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Celebrating 20 years of creative freedom across three dimensions

Richard Watts

The Contemporary Sculptors Association, with their Yarra Sculpture Gallery, celebrate two decades of activity in a group show featuring work by past and present committee members.
Celebrating 20 years of creative freedom across three dimensions

Art work by sculptor Michael Porter at Yarra Sculpture Gallery; image supplied.

Over its 20 years to date, Yarra Sculpture Gallery – located in a former factory in Abbotsford, in inner city Melbourne – has supported contemporary sculpture in all its forms since 1997.

‘I think this space gives freedom to a lot of different sculptors. It’s a huge old factory with a  massive roller-door enabling easy access, so artists can easily bring in large scale works and materials,’ said Helen Braun, Chair of the Contemporary Sculptors Association, which has managed the Gallery since its inception in 1997.

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‘We had a person in here recently who built great big figures from found objects, right up to the ceiling. They had to dissemble them to get them out again,’ she laughed, ‘but they could do it in this space.'

The Gallery’s versatility also encourages more intimate explorations of form, including projections and small-scale sculptures.

‘[Artists] can come in and make work here, explore the space, relate to and interact with the space and, often, they take away ideas that can be developed in other places,’ Braun said.

Yarra Sculpture Gallery was established in 1997 by Kate McCaughey, Gibson Carlyle, Emily Clark and Julie Collins and other enthusiastic sculptors who were concerned that the changing times had resulted in an entire generation of artists locked out of the commercial gallery system and unable to find affordable exhibition space. 

The result was a space that is open and intimate, friendly and welcoming, where artists of all stripes can make and show great work. 

Once one of many artist-run spaces in the Fitzroy-Collingwood region, Yarra Sculpture Gallery is now an outlier; one of the few artist-run spaces in the area to have resisted the tide of gentrification which has swept similar initiatives away.

Across its two decades of operation, the Gallery has not just outlasted other artist run spaces, it’s also endured as other sculptural initiatives have come and gone.

Artists exhibiting at Yarra Sculpture Gallery, including those selected for the anniversary show Twenty, running from 14 September - 1 October as part of the Melbourne Fringe Festival, have never had to worry about vandalism and the vagaries of Melbourne’s weather. Instead, the Gallery’s support, which includes artists’ residencies, mentorships and student showcases, frees them up to focus exclusively on developing their sculptural practice.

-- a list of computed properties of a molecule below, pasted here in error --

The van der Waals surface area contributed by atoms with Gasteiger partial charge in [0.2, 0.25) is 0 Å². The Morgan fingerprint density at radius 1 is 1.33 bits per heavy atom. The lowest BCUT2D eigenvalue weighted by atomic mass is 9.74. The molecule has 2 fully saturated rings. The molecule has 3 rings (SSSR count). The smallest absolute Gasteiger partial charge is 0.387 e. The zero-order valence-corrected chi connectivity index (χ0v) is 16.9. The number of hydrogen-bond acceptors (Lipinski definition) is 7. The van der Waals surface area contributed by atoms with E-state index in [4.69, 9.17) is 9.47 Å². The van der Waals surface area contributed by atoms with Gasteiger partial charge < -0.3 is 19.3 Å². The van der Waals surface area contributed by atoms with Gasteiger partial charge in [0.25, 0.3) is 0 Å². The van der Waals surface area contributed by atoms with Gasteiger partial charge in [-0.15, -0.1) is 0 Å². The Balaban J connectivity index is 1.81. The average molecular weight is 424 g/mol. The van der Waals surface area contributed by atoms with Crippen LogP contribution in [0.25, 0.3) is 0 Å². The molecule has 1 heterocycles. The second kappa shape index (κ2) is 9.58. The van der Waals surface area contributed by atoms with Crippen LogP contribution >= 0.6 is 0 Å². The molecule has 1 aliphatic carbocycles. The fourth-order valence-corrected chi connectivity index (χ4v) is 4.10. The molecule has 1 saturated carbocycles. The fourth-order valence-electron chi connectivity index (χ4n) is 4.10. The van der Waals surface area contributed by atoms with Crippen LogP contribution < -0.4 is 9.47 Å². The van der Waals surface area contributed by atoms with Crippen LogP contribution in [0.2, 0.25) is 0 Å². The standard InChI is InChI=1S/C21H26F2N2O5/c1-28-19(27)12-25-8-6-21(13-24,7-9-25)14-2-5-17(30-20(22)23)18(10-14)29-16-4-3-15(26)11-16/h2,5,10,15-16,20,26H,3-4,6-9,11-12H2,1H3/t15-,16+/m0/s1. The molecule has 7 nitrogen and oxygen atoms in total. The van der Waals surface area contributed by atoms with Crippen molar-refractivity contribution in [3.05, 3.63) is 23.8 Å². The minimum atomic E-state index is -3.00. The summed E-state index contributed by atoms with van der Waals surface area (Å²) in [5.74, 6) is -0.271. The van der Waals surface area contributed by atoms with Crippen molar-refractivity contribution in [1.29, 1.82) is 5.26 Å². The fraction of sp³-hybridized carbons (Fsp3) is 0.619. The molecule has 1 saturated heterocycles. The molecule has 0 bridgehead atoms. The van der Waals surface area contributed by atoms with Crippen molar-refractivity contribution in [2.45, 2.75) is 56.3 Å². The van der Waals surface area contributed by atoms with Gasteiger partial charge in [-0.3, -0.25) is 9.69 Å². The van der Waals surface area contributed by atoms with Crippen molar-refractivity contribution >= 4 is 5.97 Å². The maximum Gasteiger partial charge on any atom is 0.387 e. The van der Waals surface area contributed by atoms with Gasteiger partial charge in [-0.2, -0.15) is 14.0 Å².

‘We’ve had lot of people go through here; some of them have gone on to be important public artists, other people have just kept to a small practice. It’s encouraged a great many artists to expand and explore,’ Braun said.

Along with its current members, many of the Gallery’s oldest members return for the annual group show, which runs from 26 October - 12 November.

Yarra Sculpture Gallery offers support to artists at every stage of their career, whether emerging, established or mid-career, as Braun herself can attest. A few years after graduating she was developing a body of work and looking for somewhere to show it. Braun soon found herself staging an exhibition in Gallery One. She also found a community.  

‘What I needed, and what I think a lot of other artists need, is to connect with one another. For me, it’s been a wonderful way to meet, be with your peers and bounce off one another to see where you stand. It gives you great confidence too,’ she said.

‘This was our first year to have a graduate show with sculptors from three or four different tertiary institutions,’ Braun continued. ‘We hope this will be an on-going annual show, draw in new energy, draw in new connections and keep that tradition of strong sculptural practice going.

‘We also offer artists’ residencies– usually in the winter – and that’s a good chance for people who need a space to work in, to move around in, a room to stretch out and make a bit of a mess,’ she added.

Sculptural trends come and go, but Yarra Sculpture Gallery, with their ongoing management, and support from the City of Yarra, endures.

‘You have your ups and downs, what’s really popular, what’s not. I think it’s coming around again to something more solid with sculpture as well as installation and ephemeral works – we can pull it all together in this gallery and I think that’s what makes it really unique,’ Braun concluded.

Learn more about Yarra Sculpture Gallery at www.yarrasculpturegallery.com.au.  

About the author

Richard Watts is ArtsHub's Performing Arts Editor and Team Leader, Editorial; he also presents the weekly program SmartArts on community radio station Three Triple R.

The founder of the Emerging Writers' Festival, Richard currently serves on the board of literary journal Going Down Swinging and on the Committee of Management for La Mama Theatre. He is a former member of the Green Room Awards Independent Theatre panel, a life member of the Melbourne Queer Film Festival, and in 2017 was awarded the status of Melbourne Fringe Festival Living Legend.

Follow Richard on Twitter: @richardthewatts

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